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9 Tips for Writing Press Release Headlines
By: PR Daily
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 When writing a press release, even experienced PR pros can get tripped up.

Crafting a good headline can be a real struggle. Creating a world-class headline can feel impossible.

We reached out to some of the industry’s top experts in PR, marketing and social media and asked them this one simple question: What is your No.1 proven tip for writing a press release headline?

Here’s what they said:

1. Matt Kovacs


There needs to be a sense of shock and awe as media are deluged with press releases, pitches and alerts every day. It’s important to ensure that there is a mix of “what’s the news” along with a catchiness that gets the reader to go beyond the headline, sub-head and first paragraph. In the Twitter-soundbite-world we live in, the words used need to give the reader pause to catch up to the overall thoughts that are being conveyed.

Matt Kovacs is President of California-based Blaze PR, which specializes in integrated PR, marketing, influencer and social media strategies.

2. Samantha Jacobs


When it comes to formulating a press release headline, think about what your main message is for the announcement. It’s not uncommon for a journalist to receive thousands of emails a day so you need to be clear and concise – because they may only see that first line. On the other hand, creative and attention-grabbing headers prove to get longer reads and in turn, more engagement and coverage. A balance of both fact and fun makes for a well-received headline.

Samantha Jacobs is the founder Hemsworth Communications, a PR agency that specializes in the travel and leisure industry.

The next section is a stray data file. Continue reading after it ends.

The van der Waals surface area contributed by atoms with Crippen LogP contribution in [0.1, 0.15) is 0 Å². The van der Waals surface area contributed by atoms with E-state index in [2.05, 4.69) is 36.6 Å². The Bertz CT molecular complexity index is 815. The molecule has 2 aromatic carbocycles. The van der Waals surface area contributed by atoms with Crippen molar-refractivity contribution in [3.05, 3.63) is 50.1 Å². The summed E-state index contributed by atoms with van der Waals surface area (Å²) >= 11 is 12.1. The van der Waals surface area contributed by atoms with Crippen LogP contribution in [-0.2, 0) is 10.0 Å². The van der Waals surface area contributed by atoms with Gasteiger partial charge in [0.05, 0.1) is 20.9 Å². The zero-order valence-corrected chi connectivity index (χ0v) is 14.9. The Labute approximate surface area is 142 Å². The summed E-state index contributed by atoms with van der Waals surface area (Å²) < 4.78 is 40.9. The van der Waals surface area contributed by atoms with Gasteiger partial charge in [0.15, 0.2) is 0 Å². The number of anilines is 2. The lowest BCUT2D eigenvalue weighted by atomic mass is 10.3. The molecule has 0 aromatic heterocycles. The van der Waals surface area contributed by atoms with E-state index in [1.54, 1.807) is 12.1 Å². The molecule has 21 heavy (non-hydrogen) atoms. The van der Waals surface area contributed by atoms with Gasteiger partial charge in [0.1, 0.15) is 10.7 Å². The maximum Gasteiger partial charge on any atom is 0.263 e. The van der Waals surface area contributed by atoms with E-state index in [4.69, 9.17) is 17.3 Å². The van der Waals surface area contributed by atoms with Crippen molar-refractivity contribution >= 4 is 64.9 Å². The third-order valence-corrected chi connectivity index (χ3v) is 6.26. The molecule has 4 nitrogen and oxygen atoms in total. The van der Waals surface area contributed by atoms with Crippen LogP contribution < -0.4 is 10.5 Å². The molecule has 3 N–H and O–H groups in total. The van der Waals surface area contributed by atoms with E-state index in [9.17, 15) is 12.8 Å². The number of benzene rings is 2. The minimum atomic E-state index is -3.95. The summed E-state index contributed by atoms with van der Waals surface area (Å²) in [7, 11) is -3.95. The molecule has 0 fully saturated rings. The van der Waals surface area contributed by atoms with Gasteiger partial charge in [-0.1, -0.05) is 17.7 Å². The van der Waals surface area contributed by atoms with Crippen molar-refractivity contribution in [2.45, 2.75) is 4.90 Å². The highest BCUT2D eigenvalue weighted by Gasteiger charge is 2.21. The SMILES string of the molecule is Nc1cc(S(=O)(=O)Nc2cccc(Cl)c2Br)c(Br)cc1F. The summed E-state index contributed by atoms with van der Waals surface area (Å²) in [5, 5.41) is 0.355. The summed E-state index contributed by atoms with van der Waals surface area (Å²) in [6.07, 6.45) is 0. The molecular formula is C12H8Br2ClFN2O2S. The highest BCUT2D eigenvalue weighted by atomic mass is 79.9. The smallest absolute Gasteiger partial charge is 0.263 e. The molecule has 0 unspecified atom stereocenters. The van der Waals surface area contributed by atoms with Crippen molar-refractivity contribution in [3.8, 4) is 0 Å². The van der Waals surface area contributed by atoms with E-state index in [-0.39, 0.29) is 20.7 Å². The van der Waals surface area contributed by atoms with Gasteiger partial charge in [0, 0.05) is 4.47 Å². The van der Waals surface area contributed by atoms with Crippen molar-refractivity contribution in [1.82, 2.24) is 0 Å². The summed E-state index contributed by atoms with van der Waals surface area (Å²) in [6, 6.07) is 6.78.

3. Liz Burke


When deciding on a headline, try to put yourself in the mindset of a journalist and ask yourself why a journalist would care about the topic of your press release. The reason itself could be the critical element needed in the headline to capture the attention of the journalist. Reasons could include a popular industry trend, a controversial topic, a new innovation or an important development within the journalist’s beat and/or regional or local coverage area.

Liz Burke is VP of account services for digital marketing firm Didit.

4. Paul Furiga


Would I read this headline if it popped up as the subject line of an email on my smartphone? Why (is this my favorite tip)? Because this is where the journalists and influencers you want to reach will first see that headline. If the headline doesn’t grab you so that it would stand out among a sea of unread emails on the small screen of a smartphone, you’ve lost the press release battle before it’s even begun.

Paul Furiga is President and CEO of Pittsburgh-based WordWrite Communications.

5. Gini Dietrich


First, use data and statistics. These instantly set a tone of credibility and speak to the specific information the journalist can learn more about in the release. Or, answer the top question you expect journalists to ask about the topic. Speak directly to the questions and then answer it in the release. A news release headline isn’t any different than any other type of headline. Your goal is to draw the journalist in and get them to bite, so to speak. It should be compelling, engaging and speak to their needs.


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About the Author
This was originally posted on Ragan's PR Daily. A link to the original post follows the piece. http://www.prdaily.com/Main/Home.aspx
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